Paleopathology, the study of ancient disease, is a vital way by which we understand the evolution of pathogens, immune systems, healing physiology, and ultimately the environment. Cancer research has focused on its prevalence in various organisms and has found that although some animals have a high propensity for cancer,1 others seem to be resistant.2 The prevalence of cancer in the tree of life is certainly interesting, but its antiquity should be regarded with equal interest considering the increase in human cancer, which has been related to environmental and genetic changes, and the extreme rarity of cancer in the fossil record.3 This study documents bone cancer in a 240-million-year-old reptilian amniote from the Triassic period, which adds an important data point to the history of cancer in tetrapod evolution. Herein, we present a case study of an osteosarcoma, a highly malignant bone tumor, on the femur of the shell-less stem-turtle Pappochelys rosinae4 (Figure 1) from the middle Triassic period of present-day Germany. The appearance of the tumor on this specimen conforms with present-day periosteal osteosarcoma in humans.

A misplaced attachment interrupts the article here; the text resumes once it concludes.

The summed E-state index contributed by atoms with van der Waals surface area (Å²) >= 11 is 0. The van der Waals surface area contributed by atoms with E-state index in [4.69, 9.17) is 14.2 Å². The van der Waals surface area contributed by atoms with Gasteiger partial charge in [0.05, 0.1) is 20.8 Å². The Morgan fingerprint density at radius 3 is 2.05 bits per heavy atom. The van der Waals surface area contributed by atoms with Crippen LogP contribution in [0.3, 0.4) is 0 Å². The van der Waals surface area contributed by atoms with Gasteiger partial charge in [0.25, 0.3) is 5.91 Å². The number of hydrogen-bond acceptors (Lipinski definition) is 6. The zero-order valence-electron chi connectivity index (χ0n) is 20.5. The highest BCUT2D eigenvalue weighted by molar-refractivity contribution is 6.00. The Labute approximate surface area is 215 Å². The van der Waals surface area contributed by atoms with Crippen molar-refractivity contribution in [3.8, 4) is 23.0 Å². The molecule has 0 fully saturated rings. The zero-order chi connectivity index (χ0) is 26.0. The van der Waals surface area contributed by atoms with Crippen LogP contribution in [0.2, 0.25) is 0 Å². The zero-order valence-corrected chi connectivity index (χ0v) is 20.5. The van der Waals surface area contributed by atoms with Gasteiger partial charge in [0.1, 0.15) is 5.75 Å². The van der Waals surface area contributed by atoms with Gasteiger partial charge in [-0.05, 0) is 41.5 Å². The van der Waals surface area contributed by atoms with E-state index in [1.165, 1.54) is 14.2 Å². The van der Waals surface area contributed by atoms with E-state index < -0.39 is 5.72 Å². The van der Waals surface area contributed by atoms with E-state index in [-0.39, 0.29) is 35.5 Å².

Haridy Y, Witzmann F, Asbach P, Schoch RR, Fröbisch N, Rothschild BM. Triassic Cancer—Osteosarcoma in a 240-Million-Year-Old Stem-Turtle. JAMA Oncol. 2019;5(3):425–426. doi:10.1001/jamaoncol.2018.6766
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